“I am writing today to request that the U.S. Department of Education return Michigan’s Every Student Succeeds Act Consolidated State Plan (“the Plan”) recently submitted by the Michigan Department of Education (“MDE”) to MDE for improvement,” he wrote.

Though Calley has no authority to recall the ESSA plan, he is raising the special-education issue just before an expected announcement of his candidacy for governor in 2018. The move could cement his image as a Republican who is willing to work across the aisle to help the state’s neediest residents, setting himself apart from likely primary opponent Attorney General Bill Schuette, said Matt Grossmann, director of Michigan State University’s Institute for Public Policy and Social Research.

Calley is picking up on the wonky, yet controversial, topic of n-sizes, the minimum number of students in a subgroup — such as racial minorities or kids with disabilities — that would require the state to track their academic progress separately from the school’s general student population.

ESSA leaves determining n-sizes up to the states, but if subgroups are severely underperforming in certain schools, the state must intervene.

Calley, who has a daughter with autism and has taken the lead on special-education issues in the state (he led a task force recommending improvements to special ed and signed a law seeking to curb seclusion and restraint in schools), favors an n-size of 10 students.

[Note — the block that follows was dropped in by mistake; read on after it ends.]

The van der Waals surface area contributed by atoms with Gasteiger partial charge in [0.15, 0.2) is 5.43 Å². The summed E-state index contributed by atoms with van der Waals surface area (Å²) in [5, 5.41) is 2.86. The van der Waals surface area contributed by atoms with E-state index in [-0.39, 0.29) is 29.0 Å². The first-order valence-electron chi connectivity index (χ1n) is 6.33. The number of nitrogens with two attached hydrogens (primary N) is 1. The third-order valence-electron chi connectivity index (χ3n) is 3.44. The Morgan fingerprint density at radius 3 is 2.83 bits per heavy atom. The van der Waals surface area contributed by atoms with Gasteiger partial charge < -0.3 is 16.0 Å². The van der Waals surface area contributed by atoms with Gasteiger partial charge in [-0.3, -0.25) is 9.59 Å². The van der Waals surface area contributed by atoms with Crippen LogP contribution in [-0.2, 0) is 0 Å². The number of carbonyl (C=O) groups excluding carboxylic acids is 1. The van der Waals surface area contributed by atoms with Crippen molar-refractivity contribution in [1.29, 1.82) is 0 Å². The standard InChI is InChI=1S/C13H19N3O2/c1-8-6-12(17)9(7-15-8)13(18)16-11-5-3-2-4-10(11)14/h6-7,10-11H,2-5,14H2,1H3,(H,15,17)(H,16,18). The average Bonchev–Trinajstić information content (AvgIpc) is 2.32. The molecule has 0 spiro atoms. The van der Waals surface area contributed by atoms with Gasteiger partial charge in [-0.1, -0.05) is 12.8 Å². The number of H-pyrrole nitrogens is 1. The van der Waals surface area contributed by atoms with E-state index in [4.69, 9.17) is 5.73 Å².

There is not a big political machine behind helping our students who are the most vulnerable,” Calley told The 74. “I’m driven to because I know what it’s like. I am the father [of] a daughter with a disability. I know how easy it is for kids like my daughter to be disregarded.”

In the ESSA plan Michigan submitted April 17, the n-size would depend on which of three school accountability proposals state lawmakers choose. Gov. Rick Snyder, who is term-limited, signed off on the ESSA plan.

In two of the three systems, the state Department of Education would award letter grades to every school and set n-sizes at 10 for English language learners and 30 for all other subgroups.

Calley said in his letter that an n-size of 30 would mean 61.5 percent of Michigan schools would not have to account for the performance of students with disabilities, because those schools enroll fewer than 30 special-ed students. “This is an unacceptable outcome that will negatively impact many of our most vulnerable students,” he wrote.

Snyder has indicated he would be open to a smaller n-size.